The Daily Cougar

CRIME LOG

Have information on these or other incidents of crime on campus? Call 713-743-0600

The following is a partial report of campus crime between Jan. 10 and Thursday. All information is selected from the files of the UH Police Department. The information in bold indicates when the event was reported to UHPD and the event’s location. Information or questions regarding the cases below should be directed to UHPD at (713) 743-3333. Assault on a public servant: 10:57 a.m. Jan. 10, University Hilton Hotel — A UH police officer was struck by a mentally ill student who was being taken to a psychiatric facility after her involvement in a physical disturbance with her mother. The student has been charged with assaulting a peace officer and taken to Harris County Jail. Theft: 11:57 a.m. Jan. 10, Lot 6A —A license plate was reported stolen from a vehicle parked in the Health Center parking area. Theft/ credit or debit card abuse: 4:15 p.m. Jan. 10, Farish Hall — A staff member reported that her wallet had been stolen from her desk after it was left unattended and unsecured. Later, her credit cards were used to make several unauthorized purchases. Theft: 2:40 p.m. Jan. 11, Bayou Oaks Apartments — A student reported her unattended and unsecured bicycle stolen from a bicycle

rack in Bayou Oaks. Theft: 4:00 p.m. Jan. 11, S & R 1 — A golf cart was stolen while unattended and unsecured, a staff member reported. Criminal trespass: 4:47 p.m. Jan. 11, Law Residence Hall — A visitor was arrested for trespassing after a report of an attempted theft outside of Law Residence Hall. Theft/Credit or Debit Card Abuse: 9:24 p.m. Jan. 11, Campus Recreation and Wellness Center — A student reported his unattended and unsecured gym bag stolen after it had been left on the basketball court. His credit card was used to make unauthorized purchases. Theft: 8:25 a.m. Jan. 12, South Park Annex — Three unsecured work tables were reported stolen from the east exterior side of the South Park Annex. For the complete report and to view past reports, go to thedailycougar.com/crime

FAFSA

They’re trying to cut down on fraud and make sure students who really need financial aid get their financial aid.”

continued from page 1

“It’s going to take our staff here at UH a little more time to process this,” Bandoh said. “It’s going to take them more time and they’re working with less staff... so it’s going to be a little tight.” Students should also check their MyUH account regularly so they can catch any problems well ahead of the April 1 deadline, he said. For help online, students can once again use the live chat at http://www.uh.edu/gethelp, which will be open for extended hours during the first weeks of the semester. The new procedures aren’t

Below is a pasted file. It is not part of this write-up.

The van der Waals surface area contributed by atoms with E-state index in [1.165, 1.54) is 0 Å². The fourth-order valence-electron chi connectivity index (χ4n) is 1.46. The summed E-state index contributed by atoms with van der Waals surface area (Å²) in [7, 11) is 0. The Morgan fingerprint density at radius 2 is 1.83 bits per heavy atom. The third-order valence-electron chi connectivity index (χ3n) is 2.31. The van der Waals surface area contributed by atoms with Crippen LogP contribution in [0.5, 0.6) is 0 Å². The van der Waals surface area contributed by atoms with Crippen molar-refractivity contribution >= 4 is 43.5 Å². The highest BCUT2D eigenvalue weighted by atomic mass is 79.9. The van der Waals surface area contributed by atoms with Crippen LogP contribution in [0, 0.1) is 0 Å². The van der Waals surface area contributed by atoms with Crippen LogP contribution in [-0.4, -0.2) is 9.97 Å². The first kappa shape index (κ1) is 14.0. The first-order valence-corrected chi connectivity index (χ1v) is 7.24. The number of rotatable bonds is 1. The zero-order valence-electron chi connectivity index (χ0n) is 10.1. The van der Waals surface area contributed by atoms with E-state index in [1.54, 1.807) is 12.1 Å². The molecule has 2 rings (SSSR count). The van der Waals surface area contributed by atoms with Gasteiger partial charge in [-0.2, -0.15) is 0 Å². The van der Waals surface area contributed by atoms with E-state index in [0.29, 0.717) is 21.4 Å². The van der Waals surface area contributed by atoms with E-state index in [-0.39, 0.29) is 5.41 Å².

Cedric Bandoh, Chair of the Scholarships and Financial Aid Advisory Committee unique to UH and are being enforced over many schools. “They’re trying to cut down on fraud and make sure students who really need financial aid get their financial aid,” Bandoh said. news@thedailycougar.com

CONTACT US Newsroom

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Joshua Mann Taylor McGilvray (713) 743-5314 news@thedailycougar.com

Volunteers are needed for the 10th Annual Mars Rover Celebration to be held on the UH Campus on January 28, 2012. Please volunteer to help us with one of the following jobs:

To sign-up please scan the QR code or visit https://marsrover.uh.edu/volunteerregistration.aspx. For more information, please visit the Mars Rover FAQ page at http://tinyurl.com/7pcdpe4.

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THE DAILY COUGAR IS A MEMBER OF THE ASSOCIATED COLLEGIATE PRESS.

ABOUT THE COUGAR The Daily Cougar is published Monday through Thursday during the fall and spring semesters, and Wednesdays during the summer, at the University of Houston Printing Plant and online at http://thedailycougar.com. The University seeks to provide equal educational opportunities without regard to race, color, religion, national origin, sex, age, disability or veteran status, or sexual orientation. The Daily Cougar is supported in part by Student Service Fees. the first copy of the Cougar is free; each additional copy is 25 cents. SUBSCRIPTIONS Rates are $70 per year or $40 per semester. Mail subscription requests to: Mail Subscriptions, The Daily Cougar, University of Houston, Houston, TX, 77204-4015. NEWS TIPS Send news tips and story ideas to the News Desk. Call (713) 743-5314, e-mail news@ thedailycougar.com or fax (713) 743-5384. A “Submit news item” form is also available online at thedailycougar.com. COPYRIGHT No part of the newspaper in print or online may be reproduced without the written consent of the director of the Student Publications Department.